The importance of climate change has never been more urgent, and councils and businesses in Birmingham have ambitious plans afoot to ensure energy in the city is renewable, and the environment is greener. Local businesses, enterprise groups, and government bodies are working together to make significant renewable energy investments.
Solihull Council is currently planning a large-scale support plan for Shirley’s town centre, working in partnership with the Local Enterprise Centre to develop the high street. The six-figure investment plan will make the town more environmentally friendly, planting more trees, and hosting environmental days to tackle litter and other environmental issues.
The Government also has an ambitious target to provide clean energy by 2025 to over seven million homes, cutting greenhouse gas emissions, while at the same time reducing the cost of energy. The ‘Contracts for Difference’ scheme, operating at 12 UK locations, including Birmingham, will invest in greener energy provision including off-shore wind farms, Advanced Conversion Technology (generating energy from landfill waste) and Remote Island Wind projects, which harness the energy from strong winds on remote islands to transform it into an affordable, renewable energy source.
The UK is already a world leader in offshore wind power. By signing a deal in March this year worth £250 million, the Government has reinforced its commitment to maximising the potential for offshore wind supplies by 2030. This deal will ensure around a third of the UK’s power will come from zero carbon offshore wind supplies.
The significant investment in energy means that renewable energy sources have now overtaken fossil fuels as the primary source for the UK in quarter three of 2019. The Carbon Brief Report called this a ‘symbolic milestone’. It is a significant leap forward considering in 2010 non-renewable fossil fuels accounted for 75% of the UK’s energy sources.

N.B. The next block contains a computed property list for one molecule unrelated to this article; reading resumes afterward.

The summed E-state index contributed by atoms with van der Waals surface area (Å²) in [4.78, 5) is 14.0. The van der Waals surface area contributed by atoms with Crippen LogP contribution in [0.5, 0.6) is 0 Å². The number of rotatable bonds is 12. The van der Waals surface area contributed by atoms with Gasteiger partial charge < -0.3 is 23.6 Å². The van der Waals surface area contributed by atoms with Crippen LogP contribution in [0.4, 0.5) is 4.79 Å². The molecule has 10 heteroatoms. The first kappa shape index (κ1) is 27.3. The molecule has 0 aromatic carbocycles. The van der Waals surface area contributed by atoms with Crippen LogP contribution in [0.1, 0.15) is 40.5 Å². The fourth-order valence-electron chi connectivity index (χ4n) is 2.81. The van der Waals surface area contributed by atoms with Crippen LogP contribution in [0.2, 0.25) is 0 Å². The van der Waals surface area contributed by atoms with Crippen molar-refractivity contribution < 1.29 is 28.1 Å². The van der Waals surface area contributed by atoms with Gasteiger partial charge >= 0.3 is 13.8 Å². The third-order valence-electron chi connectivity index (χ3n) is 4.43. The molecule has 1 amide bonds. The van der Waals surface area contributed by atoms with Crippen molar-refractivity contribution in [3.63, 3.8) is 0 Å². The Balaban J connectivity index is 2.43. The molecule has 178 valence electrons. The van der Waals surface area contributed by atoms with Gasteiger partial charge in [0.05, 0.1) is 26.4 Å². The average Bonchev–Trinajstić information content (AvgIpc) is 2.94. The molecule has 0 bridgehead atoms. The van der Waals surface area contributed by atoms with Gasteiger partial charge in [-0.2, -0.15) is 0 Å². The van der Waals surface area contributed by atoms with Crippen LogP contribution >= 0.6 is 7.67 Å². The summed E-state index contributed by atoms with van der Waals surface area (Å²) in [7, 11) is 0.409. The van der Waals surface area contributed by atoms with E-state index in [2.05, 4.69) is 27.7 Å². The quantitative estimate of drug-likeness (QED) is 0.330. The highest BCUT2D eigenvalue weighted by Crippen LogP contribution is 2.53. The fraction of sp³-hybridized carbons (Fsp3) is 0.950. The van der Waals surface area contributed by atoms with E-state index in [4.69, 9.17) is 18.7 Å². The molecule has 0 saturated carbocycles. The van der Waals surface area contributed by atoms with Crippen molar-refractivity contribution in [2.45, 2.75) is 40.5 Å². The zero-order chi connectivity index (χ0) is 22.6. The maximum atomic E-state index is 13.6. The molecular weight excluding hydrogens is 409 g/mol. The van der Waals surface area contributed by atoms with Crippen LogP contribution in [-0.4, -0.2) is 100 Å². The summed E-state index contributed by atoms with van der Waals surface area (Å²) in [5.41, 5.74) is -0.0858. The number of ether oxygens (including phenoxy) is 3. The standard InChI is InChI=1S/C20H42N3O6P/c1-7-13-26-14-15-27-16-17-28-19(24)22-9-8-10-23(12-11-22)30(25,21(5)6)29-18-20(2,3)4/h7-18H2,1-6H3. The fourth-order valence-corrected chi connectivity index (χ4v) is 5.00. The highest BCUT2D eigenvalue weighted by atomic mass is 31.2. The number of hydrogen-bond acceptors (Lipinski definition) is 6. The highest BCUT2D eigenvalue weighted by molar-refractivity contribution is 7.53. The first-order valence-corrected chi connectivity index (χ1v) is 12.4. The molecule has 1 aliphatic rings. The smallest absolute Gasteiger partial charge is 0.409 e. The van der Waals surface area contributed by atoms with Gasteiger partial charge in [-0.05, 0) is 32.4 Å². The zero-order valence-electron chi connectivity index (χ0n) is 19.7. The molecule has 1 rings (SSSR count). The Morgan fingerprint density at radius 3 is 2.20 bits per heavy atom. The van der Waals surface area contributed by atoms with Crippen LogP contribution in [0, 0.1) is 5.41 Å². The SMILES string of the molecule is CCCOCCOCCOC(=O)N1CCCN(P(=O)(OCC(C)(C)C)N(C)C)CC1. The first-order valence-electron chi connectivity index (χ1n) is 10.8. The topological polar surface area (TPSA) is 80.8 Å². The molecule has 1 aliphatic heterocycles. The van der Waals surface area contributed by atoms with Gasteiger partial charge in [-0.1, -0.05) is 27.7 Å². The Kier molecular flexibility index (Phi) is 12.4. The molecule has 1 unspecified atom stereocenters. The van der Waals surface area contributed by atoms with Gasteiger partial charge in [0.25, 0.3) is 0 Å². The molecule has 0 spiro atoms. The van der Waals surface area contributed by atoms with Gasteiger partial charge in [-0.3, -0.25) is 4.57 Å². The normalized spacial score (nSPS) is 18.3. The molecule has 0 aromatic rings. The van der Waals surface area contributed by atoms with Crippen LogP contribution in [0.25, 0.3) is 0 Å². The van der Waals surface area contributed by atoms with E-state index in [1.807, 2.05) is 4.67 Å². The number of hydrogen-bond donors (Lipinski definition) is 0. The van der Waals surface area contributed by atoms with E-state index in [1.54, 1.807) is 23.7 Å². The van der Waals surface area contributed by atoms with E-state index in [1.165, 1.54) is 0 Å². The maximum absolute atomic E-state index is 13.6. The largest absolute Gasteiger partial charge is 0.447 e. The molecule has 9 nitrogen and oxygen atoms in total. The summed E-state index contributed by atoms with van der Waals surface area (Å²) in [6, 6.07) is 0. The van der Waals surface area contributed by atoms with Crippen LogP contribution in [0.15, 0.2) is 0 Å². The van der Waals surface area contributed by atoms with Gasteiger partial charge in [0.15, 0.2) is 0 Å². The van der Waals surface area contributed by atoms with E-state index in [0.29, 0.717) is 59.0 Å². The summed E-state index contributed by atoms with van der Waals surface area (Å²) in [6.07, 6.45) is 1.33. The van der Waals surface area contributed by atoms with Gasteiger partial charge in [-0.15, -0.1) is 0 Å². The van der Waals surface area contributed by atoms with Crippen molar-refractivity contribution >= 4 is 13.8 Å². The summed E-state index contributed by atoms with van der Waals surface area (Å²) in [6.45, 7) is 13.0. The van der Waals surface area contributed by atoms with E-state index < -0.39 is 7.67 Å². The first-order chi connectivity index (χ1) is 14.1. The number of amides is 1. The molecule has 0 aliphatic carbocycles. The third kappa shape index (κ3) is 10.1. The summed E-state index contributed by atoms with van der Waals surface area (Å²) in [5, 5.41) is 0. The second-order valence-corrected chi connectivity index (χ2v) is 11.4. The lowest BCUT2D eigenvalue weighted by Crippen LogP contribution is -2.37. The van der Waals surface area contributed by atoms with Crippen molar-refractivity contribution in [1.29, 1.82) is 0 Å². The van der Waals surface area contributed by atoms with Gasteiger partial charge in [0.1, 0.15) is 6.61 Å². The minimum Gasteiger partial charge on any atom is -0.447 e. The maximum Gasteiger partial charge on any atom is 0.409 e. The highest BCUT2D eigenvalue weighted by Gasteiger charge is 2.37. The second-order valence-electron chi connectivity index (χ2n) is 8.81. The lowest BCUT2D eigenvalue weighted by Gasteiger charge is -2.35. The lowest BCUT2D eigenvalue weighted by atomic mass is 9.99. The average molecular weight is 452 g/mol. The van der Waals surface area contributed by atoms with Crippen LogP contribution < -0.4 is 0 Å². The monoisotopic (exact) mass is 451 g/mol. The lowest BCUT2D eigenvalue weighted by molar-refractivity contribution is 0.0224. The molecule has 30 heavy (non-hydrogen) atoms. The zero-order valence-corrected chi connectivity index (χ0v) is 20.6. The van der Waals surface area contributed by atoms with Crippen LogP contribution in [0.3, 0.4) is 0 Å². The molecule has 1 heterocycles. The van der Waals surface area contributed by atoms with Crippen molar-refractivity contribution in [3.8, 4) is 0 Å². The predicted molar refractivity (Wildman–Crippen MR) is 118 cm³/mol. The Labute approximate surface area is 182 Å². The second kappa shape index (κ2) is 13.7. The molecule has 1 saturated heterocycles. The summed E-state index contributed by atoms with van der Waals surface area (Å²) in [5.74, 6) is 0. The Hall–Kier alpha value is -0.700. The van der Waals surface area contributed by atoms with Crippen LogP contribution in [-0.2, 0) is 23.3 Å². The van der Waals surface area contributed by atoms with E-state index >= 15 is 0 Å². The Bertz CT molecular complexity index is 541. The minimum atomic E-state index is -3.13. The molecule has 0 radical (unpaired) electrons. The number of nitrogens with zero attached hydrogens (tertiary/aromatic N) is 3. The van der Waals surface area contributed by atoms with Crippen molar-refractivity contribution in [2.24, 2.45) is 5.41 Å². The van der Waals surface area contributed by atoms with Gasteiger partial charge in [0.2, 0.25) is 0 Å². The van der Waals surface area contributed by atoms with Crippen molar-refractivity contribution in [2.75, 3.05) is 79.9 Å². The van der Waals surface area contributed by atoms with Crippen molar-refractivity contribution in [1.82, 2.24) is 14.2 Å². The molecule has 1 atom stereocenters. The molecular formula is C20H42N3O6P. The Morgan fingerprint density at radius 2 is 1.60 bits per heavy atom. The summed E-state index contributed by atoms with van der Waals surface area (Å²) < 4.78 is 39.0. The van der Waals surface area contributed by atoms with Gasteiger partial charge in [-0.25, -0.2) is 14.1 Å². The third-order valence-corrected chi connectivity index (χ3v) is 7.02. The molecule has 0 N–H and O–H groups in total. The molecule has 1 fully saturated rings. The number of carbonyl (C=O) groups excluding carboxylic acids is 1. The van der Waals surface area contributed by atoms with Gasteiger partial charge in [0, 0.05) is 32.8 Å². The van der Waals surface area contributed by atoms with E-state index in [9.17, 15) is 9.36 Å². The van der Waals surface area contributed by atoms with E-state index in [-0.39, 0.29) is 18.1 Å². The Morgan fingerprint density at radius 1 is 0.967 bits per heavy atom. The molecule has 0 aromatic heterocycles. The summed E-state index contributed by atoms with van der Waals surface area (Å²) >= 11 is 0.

Despite this landmark breakthrough, the Carbon Brief Report points out that the UK is still off target to reach zero greenhouse gas emissions by 2050. It points out that while fuels like biomass are renewable, they still produce carbon, and may actually produce emissions higher than some forms of fossil fuel.
Further green initiatives include BP’s venture capitalist arm, BP Ventures investment in Grid Edge. It is a start-up that is using AI software to improve the energy efficiency of buildings, predicting the change in energy usage requirements based on a range of data sources about number of occupancies at certain times of the day and also weather and climate data.
The Chief Executive of BP Alternative Energy, Dev Sanyal, explains the move is part of a strategy to create an ecosystem of low carbon, digitally enabled companies that can support its commercial and industrial customers.
Development of rail infrastructure such as the Northern Powerhouse Rail project, the largest investment in rail since the Industrial Revolution, will also bring economic and environmental benefits from Birmingham northwards and throughout the whole of the north of England. This massive railway upgrade will remove the need for 64,000 car trips a day, reducing greenhouse gas emissions, speeding up transport links, and making rail a much more attractive and viable form of travel for commuters living in the north.
With such focus on protecting the environment, the future looks bright for the greener energy industry.